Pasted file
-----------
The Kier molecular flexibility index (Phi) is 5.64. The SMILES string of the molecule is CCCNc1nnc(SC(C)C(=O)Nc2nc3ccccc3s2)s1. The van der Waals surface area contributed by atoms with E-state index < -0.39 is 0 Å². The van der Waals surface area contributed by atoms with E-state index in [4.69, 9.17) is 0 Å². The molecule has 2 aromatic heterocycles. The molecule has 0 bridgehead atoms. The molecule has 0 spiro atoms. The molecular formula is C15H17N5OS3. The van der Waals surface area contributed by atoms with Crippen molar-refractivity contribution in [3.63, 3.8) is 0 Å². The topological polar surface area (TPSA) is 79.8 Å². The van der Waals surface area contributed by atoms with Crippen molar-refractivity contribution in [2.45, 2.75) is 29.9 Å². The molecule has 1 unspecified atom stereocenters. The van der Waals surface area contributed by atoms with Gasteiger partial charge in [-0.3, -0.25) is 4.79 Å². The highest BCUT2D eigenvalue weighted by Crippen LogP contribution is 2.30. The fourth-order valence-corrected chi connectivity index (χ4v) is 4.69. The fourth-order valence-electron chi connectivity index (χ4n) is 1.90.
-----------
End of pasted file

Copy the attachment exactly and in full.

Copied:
The Kier molecular flexibility index (Phi) is 5.64. The SMILES string of the molecule is CCCNc1nnc(SC(C)C(=O)Nc2nc3ccccc3s2)s1. The van der Waals surface area contributed by atoms with E-state index < -0.39 is 0 Å². The van der Waals surface area contributed by atoms with E-state index in [4.69, 9.17) is 0 Å². The molecule has 2 aromatic heterocycles. The molecule has 0 bridgehead atoms. The molecule has 0 spiro atoms. The molecular formula is C15H17N5OS3. The van der Waals surface area contributed by atoms with Crippen molar-refractivity contribution in [3.63, 3.8) is 0 Å². The topological polar surface area (TPSA) is 79.8 Å². The van der Waals surface area contributed by atoms with Crippen molar-refractivity contribution in [2.45, 2.75) is 29.9 Å². The molecule has 1 unspecified atom stereocenters. The van der Waals surface area contributed by atoms with Gasteiger partial charge in [-0.3, -0.25) is 4.79 Å². The highest BCUT2D eigenvalue weighted by Crippen LogP contribution is 2.30. The fourth-order valence-corrected chi connectivity index (χ4v) is 4.69. The fourth-order valence-electron chi connectivity index (χ4n) is 1.90.